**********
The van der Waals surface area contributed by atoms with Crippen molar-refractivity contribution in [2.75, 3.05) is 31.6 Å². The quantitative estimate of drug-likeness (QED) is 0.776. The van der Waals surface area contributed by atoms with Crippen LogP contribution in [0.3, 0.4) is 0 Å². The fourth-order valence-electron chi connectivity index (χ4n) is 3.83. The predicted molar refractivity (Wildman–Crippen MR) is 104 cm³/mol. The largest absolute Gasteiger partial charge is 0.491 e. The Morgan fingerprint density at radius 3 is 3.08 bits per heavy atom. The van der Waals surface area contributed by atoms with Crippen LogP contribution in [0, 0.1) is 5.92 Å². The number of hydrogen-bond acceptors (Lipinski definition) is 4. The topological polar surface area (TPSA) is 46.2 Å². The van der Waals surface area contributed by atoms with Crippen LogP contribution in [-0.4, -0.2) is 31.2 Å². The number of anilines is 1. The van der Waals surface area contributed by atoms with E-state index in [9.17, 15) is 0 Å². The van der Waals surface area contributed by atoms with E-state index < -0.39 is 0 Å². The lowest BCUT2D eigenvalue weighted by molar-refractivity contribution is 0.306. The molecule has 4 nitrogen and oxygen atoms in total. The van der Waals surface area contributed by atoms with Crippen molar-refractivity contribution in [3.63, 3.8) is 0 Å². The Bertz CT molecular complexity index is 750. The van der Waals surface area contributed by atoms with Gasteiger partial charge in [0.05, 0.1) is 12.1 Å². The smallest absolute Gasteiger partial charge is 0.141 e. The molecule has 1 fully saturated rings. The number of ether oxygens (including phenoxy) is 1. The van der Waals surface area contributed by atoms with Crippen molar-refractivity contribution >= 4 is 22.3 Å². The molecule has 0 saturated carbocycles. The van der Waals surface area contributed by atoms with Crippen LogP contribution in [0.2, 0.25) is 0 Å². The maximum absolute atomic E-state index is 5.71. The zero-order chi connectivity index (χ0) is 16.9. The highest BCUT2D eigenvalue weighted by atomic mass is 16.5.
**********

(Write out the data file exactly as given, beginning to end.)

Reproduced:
The van der Waals surface area contributed by atoms with Crippen molar-refractivity contribution in [2.75, 3.05) is 31.6 Å². The quantitative estimate of drug-likeness (QED) is 0.776. The van der Waals surface area contributed by atoms with Crippen LogP contribution in [0.3, 0.4) is 0 Å². The fourth-order valence-electron chi connectivity index (χ4n) is 3.83. The predicted molar refractivity (Wildman–Crippen MR) is 104 cm³/mol. The largest absolute Gasteiger partial charge is 0.491 e. The Morgan fingerprint density at radius 3 is 3.08 bits per heavy atom. The van der Waals surface area contributed by atoms with Crippen LogP contribution in [0, 0.1) is 5.92 Å². The number of hydrogen-bond acceptors (Lipinski definition) is 4. The topological polar surface area (TPSA) is 46.2 Å². The van der Waals surface area contributed by atoms with Crippen LogP contribution in [-0.4, -0.2) is 31.2 Å². The number of anilines is 1. The van der Waals surface area contributed by atoms with E-state index in [9.17, 15) is 0 Å². The van der Waals surface area contributed by atoms with E-state index < -0.39 is 0 Å². The lowest BCUT2D eigenvalue weighted by molar-refractivity contribution is 0.306. The molecule has 4 nitrogen and oxygen atoms in total. The van der Waals surface area contributed by atoms with Crippen molar-refractivity contribution in [3.63, 3.8) is 0 Å². The Bertz CT molecular complexity index is 750. The van der Waals surface area contributed by atoms with Gasteiger partial charge in [0.05, 0.1) is 12.1 Å². The smallest absolute Gasteiger partial charge is 0.141 e. The molecule has 1 fully saturated rings. The number of ether oxygens (including phenoxy) is 1. The van der Waals surface area contributed by atoms with Crippen molar-refractivity contribution >= 4 is 22.3 Å². The molecule has 0 saturated carbocycles. The van der Waals surface area contributed by atoms with Crippen LogP contribution in [0.2, 0.25) is 0 Å². The maximum absolute atomic E-state index is 5.71. The zero-order chi connectivity index (χ0) is 16.9. The highest BCUT2D eigenvalue weighted by atomic mass is 16.5.